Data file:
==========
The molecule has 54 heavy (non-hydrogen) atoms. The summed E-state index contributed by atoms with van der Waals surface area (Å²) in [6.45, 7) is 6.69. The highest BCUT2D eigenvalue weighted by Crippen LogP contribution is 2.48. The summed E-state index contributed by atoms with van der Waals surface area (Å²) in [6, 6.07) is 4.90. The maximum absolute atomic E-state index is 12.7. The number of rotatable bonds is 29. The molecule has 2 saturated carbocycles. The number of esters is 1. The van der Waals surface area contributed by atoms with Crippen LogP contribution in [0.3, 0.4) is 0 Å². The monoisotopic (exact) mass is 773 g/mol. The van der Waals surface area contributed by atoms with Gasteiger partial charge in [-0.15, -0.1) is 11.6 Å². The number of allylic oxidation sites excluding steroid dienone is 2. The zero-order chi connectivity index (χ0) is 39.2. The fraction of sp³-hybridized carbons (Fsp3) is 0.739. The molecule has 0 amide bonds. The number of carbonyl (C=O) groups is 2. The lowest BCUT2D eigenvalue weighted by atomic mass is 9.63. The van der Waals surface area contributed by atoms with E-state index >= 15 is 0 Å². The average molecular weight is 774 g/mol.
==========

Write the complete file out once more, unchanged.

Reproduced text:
The molecule has 54 heavy (non-hydrogen) atoms. The summed E-state index contributed by atoms with van der Waals surface area (Å²) in [6.45, 7) is 6.69. The highest BCUT2D eigenvalue weighted by Crippen LogP contribution is 2.48. The summed E-state index contributed by atoms with van der Waals surface area (Å²) in [6, 6.07) is 4.90. The maximum absolute atomic E-state index is 12.7. The number of rotatable bonds is 29. The molecule has 2 saturated carbocycles. The number of esters is 1. The van der Waals surface area contributed by atoms with Crippen LogP contribution in [0.3, 0.4) is 0 Å². The monoisotopic (exact) mass is 773 g/mol. The van der Waals surface area contributed by atoms with Gasteiger partial charge in [-0.15, -0.1) is 11.6 Å². The number of allylic oxidation sites excluding steroid dienone is 2. The zero-order chi connectivity index (χ0) is 39.2. The fraction of sp³-hybridized carbons (Fsp3) is 0.739. The molecule has 0 amide bonds. The number of carbonyl (C=O) groups is 2. The lowest BCUT2D eigenvalue weighted by atomic mass is 9.63. The van der Waals surface area contributed by atoms with E-state index >= 15 is 0 Å². The average molecular weight is 774 g/mol.